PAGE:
Wednesday, October 12, 2011

Localism: Wake Up And Smell The Coffee

You may assume that the Daily Mail would welcome George Osborne's announcement that Council Tax would be frozen for the second year in a row. In an interesting but perverse article, Ross Clark of the Mail argues that the freeze will lead to councils increasing fees elsewhere. In fact councils will receive the full amount because George Osborne is picking up the slack by using an £800million fund of money left unspent in Whitehall to compensate local authorities for lost revenue. The amount of council expenditure covered by council tax collected varies enormously between authorities. Two London Boroughs illustrate the stark contrast with 34% of Kingston's spending coming from council tax receipts compared to a mere 6% across the way in Tower Hamlets.

The article continues by claiming that Eric Pickle's call for localism has exploded in his face because of councils increasing their parking charges by different amounts. The fact that different councils are responding to the economic climate in different ways is not new and is exactly what would be expected from a truly localised system of local government. What is new is the lack of regulation, inspection and bribery through ring-fenced grants that the previous central government used to flatten out local differences. This stifled so much innovation, and pandered to the lowest common denominator. Councillors acted as branch managers of Whitehall, rather than being able to respond to local challenges and demands.

We have a degree of choice in the education of our children; community schools, academies, Free Schools and the independent sector. The National Health Service has an increasing level of choice for patients but local authorities have remained largely untouched with the occasional tinkering around the edges and the occasional discretionary scraps of funding to give neighbourhoods the impression that they could engage with their local authority in a meaningful way.

Allowing local authorities to make visibly different decisions may startle some people, who then may investigate further and realise how long some things have been allowed to carry on without challenge. Similarly, they may discover some superb examples of innovation that have been hidden from view. Residents can then engage on the basis of full disclosure, voting less on a tribal basis and more on what effect their decision may have on their lives over the following four years. Few people would hand over £5,000 to a travel agent or car salesman without worrying about the details of the holiday or specification of the car that they will receive in return. However, a huge number of people do exactly this with their council tax over the four years of most council administrations.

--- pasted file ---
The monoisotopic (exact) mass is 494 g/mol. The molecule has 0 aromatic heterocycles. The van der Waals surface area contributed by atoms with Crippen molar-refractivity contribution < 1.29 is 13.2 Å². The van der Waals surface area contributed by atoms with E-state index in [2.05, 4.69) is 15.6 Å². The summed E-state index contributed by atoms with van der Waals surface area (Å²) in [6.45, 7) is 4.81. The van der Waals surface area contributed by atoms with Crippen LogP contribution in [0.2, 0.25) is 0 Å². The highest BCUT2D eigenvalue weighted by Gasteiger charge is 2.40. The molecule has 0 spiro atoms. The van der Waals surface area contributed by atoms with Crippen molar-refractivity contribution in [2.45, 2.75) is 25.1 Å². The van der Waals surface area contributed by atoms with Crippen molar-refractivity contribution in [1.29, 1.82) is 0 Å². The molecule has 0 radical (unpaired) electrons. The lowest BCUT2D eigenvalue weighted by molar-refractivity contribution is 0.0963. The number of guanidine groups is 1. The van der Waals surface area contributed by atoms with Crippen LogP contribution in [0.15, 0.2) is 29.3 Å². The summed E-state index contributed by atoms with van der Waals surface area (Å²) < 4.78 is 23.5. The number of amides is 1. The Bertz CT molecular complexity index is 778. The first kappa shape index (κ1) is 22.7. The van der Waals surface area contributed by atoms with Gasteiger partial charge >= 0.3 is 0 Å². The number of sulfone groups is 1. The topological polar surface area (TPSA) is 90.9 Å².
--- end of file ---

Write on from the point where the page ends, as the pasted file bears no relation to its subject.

It was only when councillors in Reading discovered that £1.4million of taxpayers' money had been spent over 12 years funding fulltime union representatives rather than union subscriptions that something was done about it. Sutton taxpayers are still only now beginning to realise that 10% of the entire council tax bill for the Borough was spent on a single building to service schools mainly outside the area whilst significant cuts were made. Such stories are uncovered by a handful of dedicated councillors, residents and local journalists. Greater transparency and local accountability will throw up more examples and eventually stop many more decisions being taken that are simply not in the interests of the taxpayer.

We're used to exercising choice right down to what coffee we buy in the supermarket. When presented with fifty different jars on the shelves, the decision is not always on what is the cheapest. An ethically minded shopper may spend extra on Fairtrade, someone who wants to impress may choose a coffee from a particular area. Most people still end up with the big, safe brands and this will be the case when it comes to voting. However, a choice based on the fact that local representatives will take important decisions close to the people who are most affected, must surely always be the best. Localism can be edgy, especially whilst people adjust to their new responsibilities and to greater accountability, but voters will now know where their local decision makers live and councillors will need to up their game. You cannot have it both ways. It is a case of responsive local government or highly regulated, centralised decision making from Whitehall. So, go local but then shop around. Wake up, smell the coffee and see if there's another brand that suits you better. Maybe that quietly streamlined jar in the corner will have a fuller flavour at a lower cost.

Saturday, October 01, 2011

Project Maja - Conservative Social Action in Bangladesh